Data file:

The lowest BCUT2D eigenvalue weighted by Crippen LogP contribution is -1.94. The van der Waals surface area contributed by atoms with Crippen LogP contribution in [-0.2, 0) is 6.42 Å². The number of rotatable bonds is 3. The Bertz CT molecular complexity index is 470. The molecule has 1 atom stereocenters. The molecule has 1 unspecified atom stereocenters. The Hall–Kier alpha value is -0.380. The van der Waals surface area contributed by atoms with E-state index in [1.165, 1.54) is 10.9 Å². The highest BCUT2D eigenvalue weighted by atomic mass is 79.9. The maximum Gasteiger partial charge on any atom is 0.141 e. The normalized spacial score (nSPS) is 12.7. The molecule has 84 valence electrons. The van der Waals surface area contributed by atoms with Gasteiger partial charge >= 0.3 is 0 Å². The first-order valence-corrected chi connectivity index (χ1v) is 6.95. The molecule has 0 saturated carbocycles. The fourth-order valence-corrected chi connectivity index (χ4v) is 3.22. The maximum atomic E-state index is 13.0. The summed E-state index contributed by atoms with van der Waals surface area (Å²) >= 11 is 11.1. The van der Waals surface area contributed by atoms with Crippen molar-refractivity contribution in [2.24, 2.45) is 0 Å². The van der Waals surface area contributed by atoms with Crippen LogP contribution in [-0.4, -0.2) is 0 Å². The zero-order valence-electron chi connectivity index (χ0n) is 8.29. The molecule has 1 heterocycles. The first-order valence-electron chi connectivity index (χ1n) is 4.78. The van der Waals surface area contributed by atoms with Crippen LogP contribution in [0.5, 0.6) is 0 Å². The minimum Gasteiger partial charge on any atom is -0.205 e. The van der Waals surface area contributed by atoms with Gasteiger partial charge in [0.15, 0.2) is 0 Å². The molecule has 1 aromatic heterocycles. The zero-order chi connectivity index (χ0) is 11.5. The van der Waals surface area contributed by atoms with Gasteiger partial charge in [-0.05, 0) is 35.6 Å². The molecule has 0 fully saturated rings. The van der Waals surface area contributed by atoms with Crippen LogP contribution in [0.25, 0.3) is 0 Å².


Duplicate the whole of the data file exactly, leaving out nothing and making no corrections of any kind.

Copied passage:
The lowest BCUT2D eigenvalue weighted by Crippen LogP contribution is -1.94. The van der Waals surface area contributed by atoms with Crippen LogP contribution in [-0.2, 0) is 6.42 Å². The number of rotatable bonds is 3. The Bertz CT molecular complexity index is 470. The molecule has 1 atom stereocenters. The molecule has 1 unspecified atom stereocenters. The Hall–Kier alpha value is -0.380. The van der Waals surface area contributed by atoms with E-state index in [1.165, 1.54) is 10.9 Å². The highest BCUT2D eigenvalue weighted by atomic mass is 79.9. The maximum Gasteiger partial charge on any atom is 0.141 e. The normalized spacial score (nSPS) is 12.7. The molecule has 84 valence electrons. The van der Waals surface area contributed by atoms with Gasteiger partial charge >= 0.3 is 0 Å². The first-order valence-corrected chi connectivity index (χ1v) is 6.95. The molecule has 0 saturated carbocycles. The fourth-order valence-corrected chi connectivity index (χ4v) is 3.22. The maximum atomic E-state index is 13.0. The summed E-state index contributed by atoms with van der Waals surface area (Å²) >= 11 is 11.1. The van der Waals surface area contributed by atoms with Crippen molar-refractivity contribution in [2.24, 2.45) is 0 Å². The van der Waals surface area contributed by atoms with Crippen LogP contribution in [-0.4, -0.2) is 0 Å². The zero-order valence-electron chi connectivity index (χ0n) is 8.29. The molecule has 1 heterocycles. The first-order valence-electron chi connectivity index (χ1n) is 4.78. The van der Waals surface area contributed by atoms with Crippen LogP contribution in [0.5, 0.6) is 0 Å². The minimum Gasteiger partial charge on any atom is -0.205 e. The van der Waals surface area contributed by atoms with Gasteiger partial charge in [0.15, 0.2) is 0 Å². The molecule has 1 aromatic heterocycles. The zero-order chi connectivity index (χ0) is 11.5. The van der Waals surface area contributed by atoms with Gasteiger partial charge in [-0.05, 0) is 35.6 Å². The molecule has 0 fully saturated rings. The van der Waals surface area contributed by atoms with Crippen LogP contribution in [0.25, 0.3) is 0 Å².